"The Bogan Delusion" was interesting. Written in blog-style, chatty yet informed, it questioned what is meant by the term "bogan". This is a term difficult to define, which is the author's point. If you've not heard of "bogans", think "white trash" or similarly dismissive and derogatory terms. But do so with the knowledge that many Australians proudly self-identify as "bogan".
I enjoyed the book's many references to Australian popular culture. I nodded and smiled and yes, I knew the words to some of the songs :) But underneath this surface chat was a deeper question.
The book is really about the spaces we occupy. How we claim, defend and shift our cultural, emotional, economic and ecological landscapes. Hence the violence with which people label and attack notions of "boganness".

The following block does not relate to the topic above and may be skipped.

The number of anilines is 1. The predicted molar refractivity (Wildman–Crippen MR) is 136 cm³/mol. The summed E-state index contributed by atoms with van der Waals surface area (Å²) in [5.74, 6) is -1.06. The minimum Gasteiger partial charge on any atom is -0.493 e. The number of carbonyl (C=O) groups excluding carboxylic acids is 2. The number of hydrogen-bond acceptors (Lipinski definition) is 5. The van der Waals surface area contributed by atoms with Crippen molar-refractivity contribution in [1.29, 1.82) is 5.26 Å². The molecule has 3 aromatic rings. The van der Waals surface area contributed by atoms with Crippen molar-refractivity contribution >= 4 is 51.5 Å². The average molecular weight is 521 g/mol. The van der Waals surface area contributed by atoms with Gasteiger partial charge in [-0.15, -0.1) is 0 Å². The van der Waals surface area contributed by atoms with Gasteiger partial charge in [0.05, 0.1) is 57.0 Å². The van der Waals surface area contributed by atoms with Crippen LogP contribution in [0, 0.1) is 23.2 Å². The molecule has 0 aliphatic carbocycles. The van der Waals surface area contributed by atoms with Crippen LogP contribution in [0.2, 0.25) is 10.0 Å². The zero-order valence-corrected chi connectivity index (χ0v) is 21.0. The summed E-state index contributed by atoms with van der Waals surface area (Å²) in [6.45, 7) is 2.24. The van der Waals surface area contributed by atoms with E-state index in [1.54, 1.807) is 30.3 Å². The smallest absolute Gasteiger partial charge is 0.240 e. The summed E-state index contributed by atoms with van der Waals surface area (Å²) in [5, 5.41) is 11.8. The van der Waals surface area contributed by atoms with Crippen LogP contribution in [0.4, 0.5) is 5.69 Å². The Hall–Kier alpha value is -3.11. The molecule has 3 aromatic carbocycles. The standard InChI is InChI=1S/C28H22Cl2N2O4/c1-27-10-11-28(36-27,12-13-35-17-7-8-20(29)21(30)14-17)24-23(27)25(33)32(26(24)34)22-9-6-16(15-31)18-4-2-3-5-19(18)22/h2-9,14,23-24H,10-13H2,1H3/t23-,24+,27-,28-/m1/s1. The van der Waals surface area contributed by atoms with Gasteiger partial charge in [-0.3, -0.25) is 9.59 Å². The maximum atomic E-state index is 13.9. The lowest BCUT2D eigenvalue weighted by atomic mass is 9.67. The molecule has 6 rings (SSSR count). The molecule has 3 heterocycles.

"The Bogan Delusion" triggered a degree of reflection. How do I define a bogan? I've typed and retyped my answer, but after reading this book, I'm well aware that all my definition would reveal is my own experience and prejudice.
Oh well. Here goes. I grew up among bogans. The old neighbourhood is long gone, lost to rezoning into an industrial development. But our neighbourhood was bogan in its loyalty to its own, its tolerance to those within it but not of outsiders, and in the passion with which everyone pursued their own interests. Bogans are closer to anarchy than other sections of society simply because they don't expect society to change, or attempt to make society change, to support their dreams and needs. Bogans live in often harsh realities, but they're resilient, self-aware, and have begun to award themselves the respect others try to take from them. "Bogan and proud" is the slogan.
But to go back to "The Bogan Delusion" it had an interesting critique of housing development. I'll be looking at the suburban block differently from here on in. Perhaps it's not as bad as the inner city apartment building developers would have us believe?